“We need more funding. … We need boots on the ground,” Harris County Precinct 4 Constable Mark Herman said this month.
Brittany Cheek, 29, said she was grateful county officials last month cleared a plot in her neighborhood of trash and an abandoned mobile home that had become a drug haven. But she’s still concerned about crime.
Residents’ worries shouldn’t be dismissed, Henderson said, but the media and politicians should do a better job of giving the public a correct picture of what’s affecting public safety.
Harris County’s bail reform efforts, part of a lawsuit settlement ensuring most misdemeanor defendants don’t remain jailed because they are poor, have also been blamed for crime increases.
Brandon Garrett, a law professor at Duke University and one of the monitors of a consent decree that settled the lawsuit, defended Harris County’s bail efforts, saying, “You can both protect people’s rights and accomplish public safety at the same time. It’s not a tradeoff.”
Hidalgo said the latest county budget is proposing $100 million in new law enforcement funding. But that budget’s approval is on hold, in part to calls by two Republican commissioners for more officers.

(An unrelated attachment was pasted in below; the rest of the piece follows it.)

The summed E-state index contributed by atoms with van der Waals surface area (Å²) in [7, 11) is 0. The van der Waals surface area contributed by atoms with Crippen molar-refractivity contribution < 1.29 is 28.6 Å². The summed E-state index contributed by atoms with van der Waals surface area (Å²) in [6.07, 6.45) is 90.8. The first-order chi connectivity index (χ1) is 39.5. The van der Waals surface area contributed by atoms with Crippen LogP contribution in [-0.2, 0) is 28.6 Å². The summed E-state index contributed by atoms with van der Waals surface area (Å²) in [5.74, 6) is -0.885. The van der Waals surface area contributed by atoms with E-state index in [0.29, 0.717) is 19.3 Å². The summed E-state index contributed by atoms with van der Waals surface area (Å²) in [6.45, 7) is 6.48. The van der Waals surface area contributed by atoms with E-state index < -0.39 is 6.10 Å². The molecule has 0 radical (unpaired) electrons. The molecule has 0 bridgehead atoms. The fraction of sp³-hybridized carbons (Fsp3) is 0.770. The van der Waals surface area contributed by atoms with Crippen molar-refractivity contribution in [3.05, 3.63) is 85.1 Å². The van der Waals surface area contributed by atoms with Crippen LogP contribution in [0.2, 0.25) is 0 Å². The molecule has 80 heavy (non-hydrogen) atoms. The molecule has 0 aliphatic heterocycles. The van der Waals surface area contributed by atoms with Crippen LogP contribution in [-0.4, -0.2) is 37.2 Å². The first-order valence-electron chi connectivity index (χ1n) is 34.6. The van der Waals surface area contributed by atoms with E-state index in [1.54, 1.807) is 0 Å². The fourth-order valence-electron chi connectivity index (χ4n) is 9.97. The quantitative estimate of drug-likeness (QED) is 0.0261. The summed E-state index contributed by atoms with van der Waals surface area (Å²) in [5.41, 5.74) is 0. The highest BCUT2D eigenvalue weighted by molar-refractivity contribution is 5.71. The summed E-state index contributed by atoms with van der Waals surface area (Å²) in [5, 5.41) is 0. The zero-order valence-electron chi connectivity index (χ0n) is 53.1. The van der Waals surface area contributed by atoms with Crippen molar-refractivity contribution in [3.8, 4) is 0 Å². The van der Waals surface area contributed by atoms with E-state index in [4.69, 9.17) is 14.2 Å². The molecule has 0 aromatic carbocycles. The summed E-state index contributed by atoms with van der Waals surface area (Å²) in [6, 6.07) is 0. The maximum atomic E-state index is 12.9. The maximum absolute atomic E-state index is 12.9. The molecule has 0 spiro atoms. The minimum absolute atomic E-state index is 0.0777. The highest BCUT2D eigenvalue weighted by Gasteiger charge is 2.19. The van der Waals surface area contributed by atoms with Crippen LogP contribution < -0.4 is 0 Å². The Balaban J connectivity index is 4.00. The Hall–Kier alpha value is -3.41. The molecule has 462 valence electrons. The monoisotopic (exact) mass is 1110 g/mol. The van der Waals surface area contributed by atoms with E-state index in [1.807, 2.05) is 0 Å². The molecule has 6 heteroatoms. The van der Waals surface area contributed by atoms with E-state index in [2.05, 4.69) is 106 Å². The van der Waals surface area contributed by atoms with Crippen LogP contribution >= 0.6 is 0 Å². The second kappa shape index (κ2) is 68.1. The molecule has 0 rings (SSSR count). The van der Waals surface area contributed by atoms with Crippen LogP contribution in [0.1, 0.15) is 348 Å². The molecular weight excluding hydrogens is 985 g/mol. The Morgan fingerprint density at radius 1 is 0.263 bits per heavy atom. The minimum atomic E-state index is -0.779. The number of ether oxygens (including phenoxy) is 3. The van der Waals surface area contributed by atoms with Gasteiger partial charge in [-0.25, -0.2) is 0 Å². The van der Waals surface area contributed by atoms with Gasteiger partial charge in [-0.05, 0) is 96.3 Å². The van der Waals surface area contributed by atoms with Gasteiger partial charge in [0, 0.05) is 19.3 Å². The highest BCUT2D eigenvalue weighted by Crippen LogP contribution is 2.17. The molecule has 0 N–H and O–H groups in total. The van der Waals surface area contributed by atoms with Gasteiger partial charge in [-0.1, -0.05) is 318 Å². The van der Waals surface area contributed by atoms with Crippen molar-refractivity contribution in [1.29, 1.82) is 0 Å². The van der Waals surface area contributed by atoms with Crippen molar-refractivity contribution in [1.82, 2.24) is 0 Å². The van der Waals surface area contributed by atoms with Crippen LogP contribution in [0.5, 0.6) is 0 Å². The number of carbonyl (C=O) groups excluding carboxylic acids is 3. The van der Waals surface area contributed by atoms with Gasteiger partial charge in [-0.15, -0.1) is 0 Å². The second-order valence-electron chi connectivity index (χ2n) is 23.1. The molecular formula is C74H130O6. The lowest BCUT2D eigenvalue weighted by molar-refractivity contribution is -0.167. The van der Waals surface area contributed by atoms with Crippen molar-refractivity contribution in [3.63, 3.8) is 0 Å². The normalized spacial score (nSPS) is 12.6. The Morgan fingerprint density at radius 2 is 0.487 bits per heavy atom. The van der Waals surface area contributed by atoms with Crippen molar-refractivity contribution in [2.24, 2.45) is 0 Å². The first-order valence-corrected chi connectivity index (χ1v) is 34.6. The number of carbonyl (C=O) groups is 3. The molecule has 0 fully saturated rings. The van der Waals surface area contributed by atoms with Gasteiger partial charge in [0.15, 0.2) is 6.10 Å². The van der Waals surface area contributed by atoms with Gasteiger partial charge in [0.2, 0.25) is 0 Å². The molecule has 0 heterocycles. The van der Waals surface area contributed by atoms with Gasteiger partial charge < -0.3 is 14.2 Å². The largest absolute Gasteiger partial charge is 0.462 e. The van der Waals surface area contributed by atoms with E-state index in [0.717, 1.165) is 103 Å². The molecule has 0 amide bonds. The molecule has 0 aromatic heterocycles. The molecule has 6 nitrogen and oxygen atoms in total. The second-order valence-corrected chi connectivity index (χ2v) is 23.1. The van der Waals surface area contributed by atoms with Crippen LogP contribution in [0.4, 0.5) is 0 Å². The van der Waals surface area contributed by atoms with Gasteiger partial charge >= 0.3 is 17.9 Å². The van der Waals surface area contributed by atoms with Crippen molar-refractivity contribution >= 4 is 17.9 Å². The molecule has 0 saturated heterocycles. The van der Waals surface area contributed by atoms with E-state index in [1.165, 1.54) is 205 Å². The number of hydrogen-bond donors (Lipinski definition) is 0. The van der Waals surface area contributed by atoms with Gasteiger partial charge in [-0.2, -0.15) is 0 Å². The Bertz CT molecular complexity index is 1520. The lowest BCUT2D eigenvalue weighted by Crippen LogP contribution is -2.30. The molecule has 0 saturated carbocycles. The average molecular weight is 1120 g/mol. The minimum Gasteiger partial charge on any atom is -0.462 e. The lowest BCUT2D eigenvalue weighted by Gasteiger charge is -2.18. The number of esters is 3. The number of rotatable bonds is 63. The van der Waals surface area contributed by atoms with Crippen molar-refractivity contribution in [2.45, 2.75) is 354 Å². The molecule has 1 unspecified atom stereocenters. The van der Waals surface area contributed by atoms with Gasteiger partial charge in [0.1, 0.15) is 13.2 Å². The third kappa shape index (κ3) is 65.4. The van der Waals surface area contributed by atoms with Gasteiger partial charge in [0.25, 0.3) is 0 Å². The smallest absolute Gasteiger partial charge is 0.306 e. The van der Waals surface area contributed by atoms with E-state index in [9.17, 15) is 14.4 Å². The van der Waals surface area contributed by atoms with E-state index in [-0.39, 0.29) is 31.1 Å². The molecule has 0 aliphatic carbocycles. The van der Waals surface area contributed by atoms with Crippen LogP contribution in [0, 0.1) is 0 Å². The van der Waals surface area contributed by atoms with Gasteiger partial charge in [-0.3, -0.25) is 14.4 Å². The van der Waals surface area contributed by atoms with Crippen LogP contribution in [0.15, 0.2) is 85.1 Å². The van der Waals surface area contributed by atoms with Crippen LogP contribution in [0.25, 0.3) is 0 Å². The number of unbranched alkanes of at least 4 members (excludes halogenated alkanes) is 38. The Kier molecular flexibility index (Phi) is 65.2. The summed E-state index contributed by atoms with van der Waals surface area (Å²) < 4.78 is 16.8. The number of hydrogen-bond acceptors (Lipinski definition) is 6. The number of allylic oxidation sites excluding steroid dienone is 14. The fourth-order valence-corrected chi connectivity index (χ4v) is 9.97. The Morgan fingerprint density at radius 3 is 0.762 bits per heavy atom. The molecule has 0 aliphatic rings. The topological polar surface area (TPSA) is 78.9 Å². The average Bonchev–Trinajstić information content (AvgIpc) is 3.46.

Southeast Houston resident Leroy West, 67, said he’s against slashing police budgets in a way that would endanger public safety.
“I am a proponent of taking some of those funds and addressing social issues, mental health issues. If we deal with it on the front end, police don’t have to get involved on the back end,” West said as he attended a crime prevention workshop last month.
At the town hall with Finner, residents seemed receptive to his reassurances but were still worried.
East Houston resident Lisa Moore told Finner she’s “now taking a pill for anxiety so I can try to sleep at night” after recent shootings near her home.
Finner hugged Moore and promised her and others that their concerns wouldn’t be ignored.
“We got to get you some sleep and some peace,” Finner said.